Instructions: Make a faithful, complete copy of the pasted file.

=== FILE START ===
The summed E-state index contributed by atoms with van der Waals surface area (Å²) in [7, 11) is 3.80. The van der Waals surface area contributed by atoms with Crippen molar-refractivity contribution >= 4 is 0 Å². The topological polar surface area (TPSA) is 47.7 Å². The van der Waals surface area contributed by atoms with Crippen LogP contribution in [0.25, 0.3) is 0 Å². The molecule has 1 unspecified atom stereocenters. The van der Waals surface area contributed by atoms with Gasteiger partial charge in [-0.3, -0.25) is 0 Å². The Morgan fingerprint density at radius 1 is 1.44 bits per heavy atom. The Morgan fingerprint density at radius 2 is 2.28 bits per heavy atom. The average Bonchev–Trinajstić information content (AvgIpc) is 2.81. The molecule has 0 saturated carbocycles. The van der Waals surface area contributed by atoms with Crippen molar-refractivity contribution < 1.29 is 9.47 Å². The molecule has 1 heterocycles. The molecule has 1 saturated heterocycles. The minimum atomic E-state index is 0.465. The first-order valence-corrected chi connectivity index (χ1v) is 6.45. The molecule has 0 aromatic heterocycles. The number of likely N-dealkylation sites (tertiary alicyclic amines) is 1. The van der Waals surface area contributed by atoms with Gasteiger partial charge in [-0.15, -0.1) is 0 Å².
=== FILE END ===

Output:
The summed E-state index contributed by atoms with van der Waals surface area (Å²) in [7, 11) is 3.80. The van der Waals surface area contributed by atoms with Crippen molar-refractivity contribution >= 4 is 0 Å². The topological polar surface area (TPSA) is 47.7 Å². The van der Waals surface area contributed by atoms with Crippen LogP contribution in [0.25, 0.3) is 0 Å². The molecule has 1 unspecified atom stereocenters. The van der Waals surface area contributed by atoms with Gasteiger partial charge in [-0.3, -0.25) is 0 Å². The Morgan fingerprint density at radius 1 is 1.44 bits per heavy atom. The Morgan fingerprint density at radius 2 is 2.28 bits per heavy atom. The average Bonchev–Trinajstić information content (AvgIpc) is 2.81. The molecule has 0 saturated carbocycles. The van der Waals surface area contributed by atoms with Crippen molar-refractivity contribution < 1.29 is 9.47 Å². The molecule has 1 heterocycles. The molecule has 1 saturated heterocycles. The minimum atomic E-state index is 0.465. The first-order valence-corrected chi connectivity index (χ1v) is 6.45. The molecule has 0 aromatic heterocycles. The number of likely N-dealkylation sites (tertiary alicyclic amines) is 1. The van der Waals surface area contributed by atoms with Gasteiger partial charge in [-0.15, -0.1) is 0 Å².